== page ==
Michigan metallers I Prevail first rose to prominence with their unexpected cover of Taylor Swift’s ‘Blank Space’; the single was subsequently included on their breakout EP, Hearts vs Mind - twisting a pop favourite into a beatdown-laden take. The hype only built from there, culminating in 2016’s debut record Lifelines, including opening slots for bands from Hollywood Undead to Pierce the Veil as well as their own headline tours.
The question is, can I Prevail keep up the with hype train and deliver the goods on their sophomore effort, Trauma? The end result is, frankly, a mixed bag. The oft-invoked axiom that good music comes from hard times certainly rings true to an extent; Trauma was put together in the aftermath of the throat issues suffered by vocalist Brian Burkheiser that nearly derailed his entire career and this theme permeates through the album regularly.
Opener ‘Bow Down’ is a definitive statement, a war-cry, that I Prevail won’t let these issues hold them back. It's chock full of vitriolic screams, soaring vocals and breakdowns as well as some electronic elements that underpin the album as a whole and lend an almost hiphop/trap feel in parts. Unfortunately, followup ‘Paranoid’ doesn’t live up to the bar set by its predecessor, though continues to blend genres with reckless abandon, throwing in auto-tuned vocals, rap verses and the requisite electronics and whispers of “I think I’m paranoid”.
Genre blending is certainly a hot topic at the moment, with plenty of bands throwing everything they can in the melting pot with varying success. Needless to say this blend needs to be carefully balanced lest it devolves into an amorphous, featureless mess of screams and squonks, a trap all too many bands are falling into. Trauma has some excellent moments and curveballs alike such as the the ballad-y ‘Every Time You Leave’ which adds welcome, more traditional hard rock to the mix with guest vocals from Delaney Jane, but this is then followed by the dub/trap heavy misfire that is ‘Rise Above It’. Again, it’s commendable that the band want to try new things but ‘Rise Above It’ features Hollywood Undead-esque rap verses and imitation-Korn dubstep breakdowns for choruses; it’s jarring and poorly executed, killing the emotional momentum from ‘Every Time You Leave’.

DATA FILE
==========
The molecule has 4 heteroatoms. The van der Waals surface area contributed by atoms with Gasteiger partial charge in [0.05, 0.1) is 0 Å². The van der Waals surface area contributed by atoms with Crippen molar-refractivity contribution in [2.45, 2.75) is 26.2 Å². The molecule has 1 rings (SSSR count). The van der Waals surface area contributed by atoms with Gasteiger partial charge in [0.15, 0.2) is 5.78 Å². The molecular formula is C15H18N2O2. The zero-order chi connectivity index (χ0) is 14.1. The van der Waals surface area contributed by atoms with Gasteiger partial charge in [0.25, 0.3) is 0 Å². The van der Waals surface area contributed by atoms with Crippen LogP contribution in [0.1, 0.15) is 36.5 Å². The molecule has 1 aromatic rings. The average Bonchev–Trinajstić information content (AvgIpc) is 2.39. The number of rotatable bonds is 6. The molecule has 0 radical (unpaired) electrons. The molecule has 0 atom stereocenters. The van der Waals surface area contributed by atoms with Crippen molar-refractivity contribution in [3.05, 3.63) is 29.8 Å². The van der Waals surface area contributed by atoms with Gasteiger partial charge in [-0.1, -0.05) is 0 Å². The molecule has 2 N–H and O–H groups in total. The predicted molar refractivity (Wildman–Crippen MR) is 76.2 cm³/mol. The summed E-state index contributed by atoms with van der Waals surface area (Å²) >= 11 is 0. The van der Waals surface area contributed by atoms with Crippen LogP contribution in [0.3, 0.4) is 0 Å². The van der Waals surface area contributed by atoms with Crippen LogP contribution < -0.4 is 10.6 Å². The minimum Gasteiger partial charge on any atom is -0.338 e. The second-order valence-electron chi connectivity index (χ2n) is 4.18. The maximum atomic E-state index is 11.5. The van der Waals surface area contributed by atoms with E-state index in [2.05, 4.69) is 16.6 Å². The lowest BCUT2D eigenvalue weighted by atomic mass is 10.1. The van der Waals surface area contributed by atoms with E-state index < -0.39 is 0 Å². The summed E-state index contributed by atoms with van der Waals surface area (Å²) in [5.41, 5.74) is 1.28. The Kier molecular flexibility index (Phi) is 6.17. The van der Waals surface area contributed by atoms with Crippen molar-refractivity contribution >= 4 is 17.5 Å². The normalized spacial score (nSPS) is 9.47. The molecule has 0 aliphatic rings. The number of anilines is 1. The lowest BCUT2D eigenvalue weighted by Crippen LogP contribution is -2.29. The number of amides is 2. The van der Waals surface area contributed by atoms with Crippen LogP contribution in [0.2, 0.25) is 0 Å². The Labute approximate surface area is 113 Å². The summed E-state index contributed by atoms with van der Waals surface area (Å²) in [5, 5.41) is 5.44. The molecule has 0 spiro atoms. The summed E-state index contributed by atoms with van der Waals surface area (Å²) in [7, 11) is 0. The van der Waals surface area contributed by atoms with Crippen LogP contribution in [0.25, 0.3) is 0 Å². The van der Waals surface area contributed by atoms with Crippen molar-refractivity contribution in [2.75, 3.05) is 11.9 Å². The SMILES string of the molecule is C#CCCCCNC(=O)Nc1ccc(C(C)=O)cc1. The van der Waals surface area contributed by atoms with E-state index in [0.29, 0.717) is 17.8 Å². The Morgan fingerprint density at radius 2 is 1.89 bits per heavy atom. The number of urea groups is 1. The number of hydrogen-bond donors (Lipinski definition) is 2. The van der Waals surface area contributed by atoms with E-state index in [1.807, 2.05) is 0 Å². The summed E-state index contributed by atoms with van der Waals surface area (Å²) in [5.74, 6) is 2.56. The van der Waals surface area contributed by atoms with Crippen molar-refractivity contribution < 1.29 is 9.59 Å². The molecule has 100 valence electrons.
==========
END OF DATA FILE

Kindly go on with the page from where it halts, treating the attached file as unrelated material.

This is an unfortunate feature as a whole; tracks like ‘Bow Down’, ‘DOA’, ‘Gasoline’ and ‘Deadweight’ showcase a band evolving away from their more strict metalcore brethren into something far more interesting and confident, but there’s just too many songs that fly way wide of the mark such as ‘Paranoid’ and the emo stylings of ‘Let Me Be Sad’. Despite tracks being short, at fifteen songs it’s also overtly long and the album sags in the middle - causing it to out stay its welcome.
While the production raises a few eyebrows too - the mastering seems unnecessarily loud, with instruments not having a lot of room to breathe and there’s little difference between quieter passages, as well as a slight hiss in the very back of every song that sounds like it’s from the compression. In a nutshell Trauma is a solid record that when it peaks - it borders on exceptional, but when you take a step back and look at this record as a whole, you soon realise that Trauma doesn’t do enough to justify its length or hype.